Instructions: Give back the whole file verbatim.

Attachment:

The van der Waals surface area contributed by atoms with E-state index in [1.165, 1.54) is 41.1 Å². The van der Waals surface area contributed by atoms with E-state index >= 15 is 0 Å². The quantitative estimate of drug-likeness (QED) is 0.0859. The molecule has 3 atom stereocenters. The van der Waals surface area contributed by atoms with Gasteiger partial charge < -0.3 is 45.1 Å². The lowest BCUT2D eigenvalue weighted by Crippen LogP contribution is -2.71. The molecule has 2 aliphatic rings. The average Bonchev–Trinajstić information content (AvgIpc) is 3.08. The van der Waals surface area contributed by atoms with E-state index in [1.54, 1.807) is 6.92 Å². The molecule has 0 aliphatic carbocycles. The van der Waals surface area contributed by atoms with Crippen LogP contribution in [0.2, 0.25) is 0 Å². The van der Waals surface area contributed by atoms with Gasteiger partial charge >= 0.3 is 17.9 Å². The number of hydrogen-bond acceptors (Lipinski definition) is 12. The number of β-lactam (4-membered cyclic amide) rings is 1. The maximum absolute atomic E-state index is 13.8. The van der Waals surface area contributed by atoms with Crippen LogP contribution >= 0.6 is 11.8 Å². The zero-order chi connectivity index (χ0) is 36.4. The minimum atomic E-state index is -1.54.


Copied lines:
The van der Waals surface area contributed by atoms with E-state index in [1.165, 1.54) is 41.1 Å². The van der Waals surface area contributed by atoms with E-state index >= 15 is 0 Å². The quantitative estimate of drug-likeness (QED) is 0.0859. The molecule has 3 atom stereocenters. The van der Waals surface area contributed by atoms with Gasteiger partial charge < -0.3 is 45.1 Å². The lowest BCUT2D eigenvalue weighted by Crippen LogP contribution is -2.71. The molecule has 2 aliphatic rings. The average Bonchev–Trinajstić information content (AvgIpc) is 3.08. The van der Waals surface area contributed by atoms with E-state index in [1.54, 1.807) is 6.92 Å². The molecule has 0 aliphatic carbocycles. The van der Waals surface area contributed by atoms with Crippen LogP contribution in [0.2, 0.25) is 0 Å². The van der Waals surface area contributed by atoms with Gasteiger partial charge >= 0.3 is 17.9 Å². The number of hydrogen-bond acceptors (Lipinski definition) is 12. The number of β-lactam (4-membered cyclic amide) rings is 1. The maximum absolute atomic E-state index is 13.8. The van der Waals surface area contributed by atoms with Crippen LogP contribution >= 0.6 is 11.8 Å². The zero-order chi connectivity index (χ0) is 36.4. The minimum atomic E-state index is -1.54.